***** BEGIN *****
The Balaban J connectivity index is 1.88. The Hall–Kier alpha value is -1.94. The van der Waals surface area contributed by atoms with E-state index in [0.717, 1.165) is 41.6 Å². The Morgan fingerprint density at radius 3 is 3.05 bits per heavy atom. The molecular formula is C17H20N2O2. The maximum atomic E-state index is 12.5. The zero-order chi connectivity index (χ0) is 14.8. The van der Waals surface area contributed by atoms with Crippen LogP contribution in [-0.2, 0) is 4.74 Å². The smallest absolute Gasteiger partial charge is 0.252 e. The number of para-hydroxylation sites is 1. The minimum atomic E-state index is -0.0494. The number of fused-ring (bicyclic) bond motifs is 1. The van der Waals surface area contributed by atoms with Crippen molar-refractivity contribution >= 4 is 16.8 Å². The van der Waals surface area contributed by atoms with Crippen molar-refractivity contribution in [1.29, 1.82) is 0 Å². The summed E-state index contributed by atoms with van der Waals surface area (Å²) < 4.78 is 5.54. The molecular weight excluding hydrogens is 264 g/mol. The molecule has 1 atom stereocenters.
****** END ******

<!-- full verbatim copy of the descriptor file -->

The Balaban J connectivity index is 1.88. The Hall–Kier alpha value is -1.94. The van der Waals surface area contributed by atoms with E-state index in [0.717, 1.165) is 41.6 Å². The Morgan fingerprint density at radius 3 is 3.05 bits per heavy atom. The molecular formula is C17H20N2O2. The maximum atomic E-state index is 12.5. The zero-order chi connectivity index (χ0) is 14.8. The van der Waals surface area contributed by atoms with Crippen LogP contribution in [-0.2, 0) is 4.74 Å². The smallest absolute Gasteiger partial charge is 0.252 e. The number of para-hydroxylation sites is 1. The minimum atomic E-state index is -0.0494. The number of fused-ring (bicyclic) bond motifs is 1. The van der Waals surface area contributed by atoms with Crippen molar-refractivity contribution >= 4 is 16.8 Å². The van der Waals surface area contributed by atoms with Crippen molar-refractivity contribution in [1.29, 1.82) is 0 Å². The summed E-state index contributed by atoms with van der Waals surface area (Å²) < 4.78 is 5.54. The molecular weight excluding hydrogens is 264 g/mol. The molecule has 1 atom stereocenters.